He spent the first four or five months of his candidacy teaching workshops on campus and volunteering at area animal shelters. Then Joy started helping him design and market a series of classes for outside participants and their dogs, such as basic obedience, behavior correction, and agility training. During his Absence, Eddie had worked as a dog groomer and a vet tech (he's always done most of his work with therapy dogs for free), and Joy wanted him to have more professional options. She also helped him start the process of getting professional certification as a trainer, which isn't required but does help. But all of that was secondary to what he'd come back to do.

I think it was in early November--after Samhain--when Joy finally gave Eddie two directly relevant long-term assignments.

The first was to do a series of six-week studies on people who have diagnoses consistent with having therapy dogs or some other kind of service animal, like a seeing eye dog. The idea was a kind of sociological study of the need for service animals, though I think it was obvious from the beginning that the scholarly nature of the assignment was a cover--yes, he had to do the study, but Eddie was actually being assigned to get to know potential clients on a deeper, more personal level, and the idea of doing research simply gave him a socially appropriate context through which to get to know people.

At the beginning of the study the person had to be considering getting a service animal of some kind, but not have one yet. Eddie had to spend at least five days with each research target over the course of the study, had to conduct at least two formal interviews, and write a report. In payment for the person's willingness to be a research subject, Eddie also had to devote at least six days to doing some sort of service for the person that didn't directly involve dogs.

He found his first several participants by talking to local vets, animal shelters, and doctors and therapists for humans. His first "subject" was a middle-aged man who had gone blind as a complication of mismanaged diabetes. Eddie simply became the man's driver. By Brigid, Eddie had begun his second study, working with an artist who had debilitating anxiety. For her, he ran errands and did yard work, service that had nothing to do with her disability, she just appreciated the help.

Joy's other assignment for Eddie sounded harder--it was designed to sound impossible, actually.

He had to fully train at least one therapy dog who, in Eddie's expert opinion, initially seemed completely ill-suited to therapy work or actually wholly untrainable. That is, he had to go look for hopeless dogs, try to train them anyway, and succeed at least once, before earning his ring.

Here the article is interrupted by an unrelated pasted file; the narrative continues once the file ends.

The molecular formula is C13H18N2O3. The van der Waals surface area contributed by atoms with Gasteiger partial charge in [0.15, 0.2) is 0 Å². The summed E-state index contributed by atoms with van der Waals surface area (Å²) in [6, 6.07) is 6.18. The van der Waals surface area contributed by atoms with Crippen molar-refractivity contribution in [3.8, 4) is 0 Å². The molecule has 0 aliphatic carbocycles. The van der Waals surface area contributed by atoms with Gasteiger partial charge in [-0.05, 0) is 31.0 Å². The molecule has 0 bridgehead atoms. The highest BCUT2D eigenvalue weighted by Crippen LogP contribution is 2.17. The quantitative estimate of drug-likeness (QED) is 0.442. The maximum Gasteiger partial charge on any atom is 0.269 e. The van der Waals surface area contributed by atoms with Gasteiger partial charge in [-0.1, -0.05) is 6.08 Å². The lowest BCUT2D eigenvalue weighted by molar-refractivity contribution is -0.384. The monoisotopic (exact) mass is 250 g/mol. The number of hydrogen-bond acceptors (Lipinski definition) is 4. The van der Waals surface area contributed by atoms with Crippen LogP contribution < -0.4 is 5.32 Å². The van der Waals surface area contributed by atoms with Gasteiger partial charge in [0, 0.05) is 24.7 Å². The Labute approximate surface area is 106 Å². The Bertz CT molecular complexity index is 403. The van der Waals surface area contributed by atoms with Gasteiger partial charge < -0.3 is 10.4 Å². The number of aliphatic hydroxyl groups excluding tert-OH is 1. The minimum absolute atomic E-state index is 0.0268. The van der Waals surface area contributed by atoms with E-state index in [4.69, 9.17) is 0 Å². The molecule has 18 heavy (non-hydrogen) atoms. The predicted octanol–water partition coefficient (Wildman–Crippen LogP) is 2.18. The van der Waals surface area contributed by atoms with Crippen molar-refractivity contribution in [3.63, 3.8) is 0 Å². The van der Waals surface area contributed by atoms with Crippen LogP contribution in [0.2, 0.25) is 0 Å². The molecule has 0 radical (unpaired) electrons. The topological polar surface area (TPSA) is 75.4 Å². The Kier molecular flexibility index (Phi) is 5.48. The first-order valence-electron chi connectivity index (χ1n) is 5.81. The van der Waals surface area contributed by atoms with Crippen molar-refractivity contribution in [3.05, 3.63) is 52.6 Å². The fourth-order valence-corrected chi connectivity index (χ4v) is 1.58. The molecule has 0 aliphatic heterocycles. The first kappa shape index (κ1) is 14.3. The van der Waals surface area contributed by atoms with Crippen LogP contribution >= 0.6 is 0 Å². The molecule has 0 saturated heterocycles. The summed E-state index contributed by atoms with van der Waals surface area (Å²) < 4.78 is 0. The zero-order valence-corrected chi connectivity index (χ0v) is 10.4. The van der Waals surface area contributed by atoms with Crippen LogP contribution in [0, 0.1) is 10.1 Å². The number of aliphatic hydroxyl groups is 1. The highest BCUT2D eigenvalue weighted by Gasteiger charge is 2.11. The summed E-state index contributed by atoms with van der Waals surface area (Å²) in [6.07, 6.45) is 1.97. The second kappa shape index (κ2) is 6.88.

The tallness of the order, its sheer craziness, made him grin.

By Brigid, he had begun looking for hopeless dogs, but had not yet begun to train any.

There. I think we are all caught up now.

Monday, January 22, 2018

Mastery Year 1: Part 8: Post 3: Sight

Hi, all,

I’m continuing my series of catch-up posts about storylines I didn’t adequately cover during the past year, but want to continue over the next. Most of these have, inevitably, been info dumps, but today’s post will be mostly narrative, because there is a single scene that nicely encapsulates most of the difficulty that my friend, Ebony, tackled her first year back—and largely triumphed over. I would have liked to tell the story of how she triumphed, of how she got to a place where she was able, by the beginning of the second year of her candidacy, to begin moving forward again. But, failing that, since I did fail that, this scene alone will do.

It was within the first week of our return, perhaps the day after Brigit, and I was walking across the Great Hall, for some reason (when I write these accounts, I often make up this type of lost detail, to provide the illusion that I’m writing about fresh memories). The Mansion was mostly deserted, most people being in some sort of workshop or orientation activity being held in the Dining Hall—but there were two people over by the couches, talking: Allen and Ebony.

I hadn’t had much chance to talk to either of them yet, since getting back, so I angled on over towards them, and got pretty close before I heard enough of their conversation to understand it was private. And by that time Allen, at least, knew I had heard, and it seemed wrong to just walk away and pretend I hadn’t.